Computer and Information Sciences, University of Strathclyde
Tenure since 2017
Infinite Dimensional Categorical Quantum Mechanics
Where a classical computer uses strings of bits which can take either the value 1 or 0 to encode information, a quantum computer uses quantum bits (or a qubit) which, under certain conditions, can be in superposition of 1 and 0. This means that the information encoded with qubits is governed by the laws of quantum mechanics. Thus, quantum computers are able to accomplish tasks which are provably impossible on classical computers, but this presents a great deal of challenges in developing the theory surrounding quantum computers.
In physics, objects with quantum mechanical properties are modelled by mathematical constructions called Hilbert spaces. This is a very effective tool for modelling a few of these objects, but as the number of objects increase, the calculations become exponentially more complicated. Since a quantum computer will potentially be dealing with thousands of qubits, it is important that we develop mathematical tools specifically for quantum computers. Categorical quantum mechanics (CQM) is a construction that models quantum mechanics and is specialised for quantum computers, and it avoids this problem by generalising the underlying structure of Hilbert spaces.
This project aims to extend CQM to infinite dimensions, as currently CQM can only model finite dimensional Hilbert spaces. This limits the universality and usefulness, as this means that there are some quantum mechanical systems and phenomena that CQM cannot yet model, and there are models for quantum computing that cannot yet be modelled by CQM.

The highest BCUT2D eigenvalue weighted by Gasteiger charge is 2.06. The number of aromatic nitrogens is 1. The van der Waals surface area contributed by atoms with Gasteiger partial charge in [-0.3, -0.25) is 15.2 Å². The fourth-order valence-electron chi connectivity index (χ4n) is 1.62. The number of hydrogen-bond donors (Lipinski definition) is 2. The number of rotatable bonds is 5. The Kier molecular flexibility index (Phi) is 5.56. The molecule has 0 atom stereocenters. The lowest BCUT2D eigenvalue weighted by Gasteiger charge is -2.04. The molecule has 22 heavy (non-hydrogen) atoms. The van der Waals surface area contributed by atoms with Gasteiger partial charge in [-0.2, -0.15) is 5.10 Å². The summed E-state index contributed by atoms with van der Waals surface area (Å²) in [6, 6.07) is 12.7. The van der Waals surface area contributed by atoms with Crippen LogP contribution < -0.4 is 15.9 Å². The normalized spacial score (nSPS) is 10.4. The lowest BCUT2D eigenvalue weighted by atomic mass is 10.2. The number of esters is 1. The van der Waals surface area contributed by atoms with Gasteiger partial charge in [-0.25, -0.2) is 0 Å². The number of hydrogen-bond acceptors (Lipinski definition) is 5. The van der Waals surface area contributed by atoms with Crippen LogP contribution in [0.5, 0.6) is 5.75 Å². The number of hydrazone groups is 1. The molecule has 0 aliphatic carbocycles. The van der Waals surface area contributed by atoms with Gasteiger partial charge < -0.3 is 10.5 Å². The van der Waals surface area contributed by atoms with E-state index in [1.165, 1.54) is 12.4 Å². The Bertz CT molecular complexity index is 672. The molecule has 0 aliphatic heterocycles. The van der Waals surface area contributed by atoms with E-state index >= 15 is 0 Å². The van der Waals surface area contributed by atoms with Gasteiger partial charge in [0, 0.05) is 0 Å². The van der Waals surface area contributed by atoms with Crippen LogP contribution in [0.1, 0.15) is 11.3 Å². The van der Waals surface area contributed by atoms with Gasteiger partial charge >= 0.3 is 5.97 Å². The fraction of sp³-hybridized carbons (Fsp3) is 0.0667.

I graduated with a first class degree from Heriot-Watt University in 2017 at the top of my class with an MMath, having been awarded the Roderick MacLeod Shearer Memorial Prize for excellence in Mathematics. In the summer of 2015, I researched the shuffle Hopf algebra and its applications to stochastic integrals, supervised by Dr SImon Malham, which was funded by the Carnegie Undergraduate Vacation Scholarship. This project involved knowledge of category theory, which is the field of mathematics integral to the PhD and is not taught in Heriot-Watt. This project introduced me to category theory and inspired me to research it further independently. Over the summer in 2016, I was supervised by Dr Mark Lawson as I studied the book “Groups and Representations” by Jonathan Alperin and Rowen Bell.